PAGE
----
The drawn out case of the rate changes to the payroll based “insurance contribution” which seems to have finally been resolved after around 6 months of to-and-fro between the Ministry of Finance and the Ministry of Economic Development (basically backed by the Kremlin) is some evidence of Putin’s pragmatism and patience. In my view, there is been a sensible compromise with the acceptance of a lowering of the headline rate from 34% to 30% and the introduction of the requirement (with some concessions) to pay the contribution at a lower rate on wages about the indexed threshold (one of my earlier posts, on 31 July, covered this issue in considerable detail). 

Despite the above comments, the problem is that Putin’s basic psychological instinct will always be for direct “hands-on” intervention to solve problems, and a return to the presidency will do nothing to reduce this. Indeed, it may have the reverse effect. He came to power after the disastrous Yeltsin years and rightly saw that a greater sense of order was needed. He now cannot let go.

A characteristic of many hands-on managers is that they are a little afraid of “new faces” as subordinates, and prefer to keep working with even somewhat incompetent and corrupt people because they understand “the flaw in the weave”. Thus, it is no surprise that there has not been a lot of change in Russia’s top level officials over the last decade. (For a fuller explanation of this psychological phenomenon read:

An interesting case in this regard could be that of Vladimir Yakunin, head of Russian Railways. A long investigative report in “Vedomosti” on Monday, 12 September looked at the relationships between some of the leadership of Russian Railways and the management/ownership of affiliated companies and suppliers. There was enough in this piece to suggest considerable corruption in this organization.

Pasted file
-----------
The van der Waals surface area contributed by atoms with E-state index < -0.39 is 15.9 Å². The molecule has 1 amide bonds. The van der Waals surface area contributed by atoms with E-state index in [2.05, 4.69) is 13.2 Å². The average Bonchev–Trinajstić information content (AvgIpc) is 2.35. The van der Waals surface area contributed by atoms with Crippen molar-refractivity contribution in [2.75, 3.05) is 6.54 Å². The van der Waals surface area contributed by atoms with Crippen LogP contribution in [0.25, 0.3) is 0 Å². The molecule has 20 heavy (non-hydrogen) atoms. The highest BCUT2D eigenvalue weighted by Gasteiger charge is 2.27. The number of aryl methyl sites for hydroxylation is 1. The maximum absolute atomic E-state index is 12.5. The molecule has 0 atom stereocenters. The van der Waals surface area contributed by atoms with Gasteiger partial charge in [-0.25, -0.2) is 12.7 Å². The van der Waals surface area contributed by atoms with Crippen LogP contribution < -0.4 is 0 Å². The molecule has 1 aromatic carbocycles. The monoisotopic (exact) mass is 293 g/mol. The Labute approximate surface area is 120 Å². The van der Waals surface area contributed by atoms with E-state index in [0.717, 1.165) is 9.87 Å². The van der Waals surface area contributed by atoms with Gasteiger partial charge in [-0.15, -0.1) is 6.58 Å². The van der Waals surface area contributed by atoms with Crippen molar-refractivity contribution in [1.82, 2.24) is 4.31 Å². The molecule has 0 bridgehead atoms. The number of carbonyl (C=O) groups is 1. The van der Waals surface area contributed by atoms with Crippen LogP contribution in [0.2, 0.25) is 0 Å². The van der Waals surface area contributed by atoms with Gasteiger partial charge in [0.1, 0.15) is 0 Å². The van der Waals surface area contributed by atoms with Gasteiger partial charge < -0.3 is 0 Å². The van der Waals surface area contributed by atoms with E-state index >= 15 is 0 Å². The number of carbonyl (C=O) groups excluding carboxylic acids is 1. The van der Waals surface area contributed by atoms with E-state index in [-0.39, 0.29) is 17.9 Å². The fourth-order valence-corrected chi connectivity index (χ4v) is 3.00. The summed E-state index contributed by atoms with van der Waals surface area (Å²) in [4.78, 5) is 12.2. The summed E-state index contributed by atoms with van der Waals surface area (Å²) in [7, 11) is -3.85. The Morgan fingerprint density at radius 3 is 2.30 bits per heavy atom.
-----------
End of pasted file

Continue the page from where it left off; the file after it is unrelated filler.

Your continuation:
Yakunin should probably be sacked, and I suspect Medvedev would not be unhappy if he was. But Yakunin apparently has a strong personal relationship with Putin who would mostly know about the “flaws in the weave” and, while not particularly happy about them would accept them has been the price of avoiding “new faces”.

Perhaps the prime example of all this is Yuri Luzhkov, the former mayor of Moscow. It was Medvedev who finally got tired of Luzkov and forced him out of office. Putin seems to have accepted Luzhkov in spite of his corruption because he knew of the “flaws in the weave”. He probably also could not figure out who the “new face” would be.

But the ouster of Luzhkov has been a very good thing, with Sergei Sobyanin clearly taking a more professional approach to the job. It was this sacking that brought the Bank of Moscow issue to light.

What the Russian economy needs is more such sackings of senior officials – and this is something that a more confident Medvedev, if returned to the presidency, is more likely to do than Putin. This is one reason why I think that Medvedev’s “principles” based approach would better serve the economy than Putin’s “hands-on” approach.

Cheap Jerseys From China